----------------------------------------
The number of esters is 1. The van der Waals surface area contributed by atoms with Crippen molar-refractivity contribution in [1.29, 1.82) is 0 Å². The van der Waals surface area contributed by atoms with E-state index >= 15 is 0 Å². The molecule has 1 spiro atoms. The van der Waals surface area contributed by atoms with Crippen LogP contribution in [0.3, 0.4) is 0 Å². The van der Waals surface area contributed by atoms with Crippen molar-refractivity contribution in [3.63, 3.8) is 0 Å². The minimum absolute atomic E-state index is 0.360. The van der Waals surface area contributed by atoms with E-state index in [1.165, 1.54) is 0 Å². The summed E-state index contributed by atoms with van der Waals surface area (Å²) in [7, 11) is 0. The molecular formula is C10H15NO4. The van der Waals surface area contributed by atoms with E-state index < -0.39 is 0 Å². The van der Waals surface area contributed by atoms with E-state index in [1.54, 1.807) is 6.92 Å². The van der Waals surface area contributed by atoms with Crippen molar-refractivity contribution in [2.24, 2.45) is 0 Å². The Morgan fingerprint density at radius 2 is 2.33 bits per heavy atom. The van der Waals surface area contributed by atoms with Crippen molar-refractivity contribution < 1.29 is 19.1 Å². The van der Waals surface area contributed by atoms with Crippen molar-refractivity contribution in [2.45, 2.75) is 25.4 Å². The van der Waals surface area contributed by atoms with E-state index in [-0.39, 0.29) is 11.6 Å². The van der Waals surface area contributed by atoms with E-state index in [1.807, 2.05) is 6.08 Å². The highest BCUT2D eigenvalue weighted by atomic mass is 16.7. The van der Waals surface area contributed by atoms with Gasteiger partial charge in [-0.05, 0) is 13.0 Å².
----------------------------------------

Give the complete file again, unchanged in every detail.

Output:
The number of esters is 1. The van der Waals surface area contributed by atoms with Crippen molar-refractivity contribution in [1.29, 1.82) is 0 Å². The van der Waals surface area contributed by atoms with E-state index >= 15 is 0 Å². The molecule has 1 spiro atoms. The van der Waals surface area contributed by atoms with Crippen LogP contribution in [0.3, 0.4) is 0 Å². The van der Waals surface area contributed by atoms with Crippen molar-refractivity contribution in [3.63, 3.8) is 0 Å². The minimum absolute atomic E-state index is 0.360. The van der Waals surface area contributed by atoms with E-state index in [1.165, 1.54) is 0 Å². The summed E-state index contributed by atoms with van der Waals surface area (Å²) in [7, 11) is 0. The molecular formula is C10H15NO4. The van der Waals surface area contributed by atoms with E-state index < -0.39 is 0 Å². The van der Waals surface area contributed by atoms with E-state index in [1.54, 1.807) is 6.92 Å². The van der Waals surface area contributed by atoms with Crippen molar-refractivity contribution in [2.24, 2.45) is 0 Å². The Morgan fingerprint density at radius 2 is 2.33 bits per heavy atom. The van der Waals surface area contributed by atoms with Crippen molar-refractivity contribution < 1.29 is 19.1 Å². The van der Waals surface area contributed by atoms with Crippen molar-refractivity contribution in [2.45, 2.75) is 25.4 Å². The van der Waals surface area contributed by atoms with E-state index in [-0.39, 0.29) is 11.6 Å². The van der Waals surface area contributed by atoms with E-state index in [1.807, 2.05) is 6.08 Å². The highest BCUT2D eigenvalue weighted by atomic mass is 16.7. The van der Waals surface area contributed by atoms with Gasteiger partial charge in [-0.05, 0) is 13.0 Å².